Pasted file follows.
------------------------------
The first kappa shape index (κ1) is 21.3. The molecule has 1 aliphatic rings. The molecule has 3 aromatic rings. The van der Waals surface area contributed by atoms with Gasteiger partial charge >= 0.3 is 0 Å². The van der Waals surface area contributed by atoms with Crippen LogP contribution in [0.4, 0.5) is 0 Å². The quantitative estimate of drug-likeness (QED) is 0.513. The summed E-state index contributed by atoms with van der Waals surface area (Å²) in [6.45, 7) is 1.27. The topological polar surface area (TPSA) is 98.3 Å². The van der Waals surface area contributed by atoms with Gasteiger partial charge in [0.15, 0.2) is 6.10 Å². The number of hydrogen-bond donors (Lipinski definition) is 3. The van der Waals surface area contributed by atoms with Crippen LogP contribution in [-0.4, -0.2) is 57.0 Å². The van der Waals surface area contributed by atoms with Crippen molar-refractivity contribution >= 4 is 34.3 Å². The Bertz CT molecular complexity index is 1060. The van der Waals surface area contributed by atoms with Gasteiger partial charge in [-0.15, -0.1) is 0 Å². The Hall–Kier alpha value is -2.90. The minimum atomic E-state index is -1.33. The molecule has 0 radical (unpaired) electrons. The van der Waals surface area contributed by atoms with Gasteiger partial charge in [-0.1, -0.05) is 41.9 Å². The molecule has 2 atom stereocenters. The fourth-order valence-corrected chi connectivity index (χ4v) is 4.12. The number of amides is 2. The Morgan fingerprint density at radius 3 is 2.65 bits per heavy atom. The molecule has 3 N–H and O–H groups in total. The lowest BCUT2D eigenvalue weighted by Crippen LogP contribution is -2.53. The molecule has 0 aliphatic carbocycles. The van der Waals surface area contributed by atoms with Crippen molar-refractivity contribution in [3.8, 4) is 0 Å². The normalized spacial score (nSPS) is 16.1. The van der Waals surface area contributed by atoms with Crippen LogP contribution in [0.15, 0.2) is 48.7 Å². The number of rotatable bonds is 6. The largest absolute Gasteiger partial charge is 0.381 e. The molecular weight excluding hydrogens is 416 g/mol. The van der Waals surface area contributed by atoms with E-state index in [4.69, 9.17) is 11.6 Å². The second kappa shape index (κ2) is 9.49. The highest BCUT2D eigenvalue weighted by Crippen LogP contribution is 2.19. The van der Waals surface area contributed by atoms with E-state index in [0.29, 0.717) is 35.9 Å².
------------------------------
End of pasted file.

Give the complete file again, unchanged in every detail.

The first kappa shape index (κ1) is 21.3. The molecule has 1 aliphatic rings. The molecule has 3 aromatic rings. The van der Waals surface area contributed by atoms with Gasteiger partial charge >= 0.3 is 0 Å². The van der Waals surface area contributed by atoms with Crippen LogP contribution in [0.4, 0.5) is 0 Å². The quantitative estimate of drug-likeness (QED) is 0.513. The summed E-state index contributed by atoms with van der Waals surface area (Å²) in [6.45, 7) is 1.27. The topological polar surface area (TPSA) is 98.3 Å². The van der Waals surface area contributed by atoms with Gasteiger partial charge in [0.15, 0.2) is 6.10 Å². The number of hydrogen-bond donors (Lipinski definition) is 3. The van der Waals surface area contributed by atoms with Crippen LogP contribution in [-0.4, -0.2) is 57.0 Å². The van der Waals surface area contributed by atoms with Crippen molar-refractivity contribution >= 4 is 34.3 Å². The Bertz CT molecular complexity index is 1060. The van der Waals surface area contributed by atoms with Gasteiger partial charge in [-0.15, -0.1) is 0 Å². The Hall–Kier alpha value is -2.90. The minimum atomic E-state index is -1.33. The molecule has 0 radical (unpaired) electrons. The van der Waals surface area contributed by atoms with Gasteiger partial charge in [-0.1, -0.05) is 41.9 Å². The molecule has 2 atom stereocenters. The fourth-order valence-corrected chi connectivity index (χ4v) is 4.12. The number of amides is 2. The Morgan fingerprint density at radius 3 is 2.65 bits per heavy atom. The molecule has 3 N–H and O–H groups in total. The lowest BCUT2D eigenvalue weighted by Crippen LogP contribution is -2.53. The molecule has 0 aliphatic carbocycles. The van der Waals surface area contributed by atoms with Crippen molar-refractivity contribution in [3.8, 4) is 0 Å². The normalized spacial score (nSPS) is 16.1. The van der Waals surface area contributed by atoms with Crippen LogP contribution in [0.15, 0.2) is 48.7 Å². The number of rotatable bonds is 6. The largest absolute Gasteiger partial charge is 0.381 e. The molecular weight excluding hydrogens is 416 g/mol. The van der Waals surface area contributed by atoms with E-state index in [4.69, 9.17) is 11.6 Å². The second kappa shape index (κ2) is 9.49. The highest BCUT2D eigenvalue weighted by Crippen LogP contribution is 2.19. The van der Waals surface area contributed by atoms with E-state index in [0.29, 0.717) is 35.9 Å².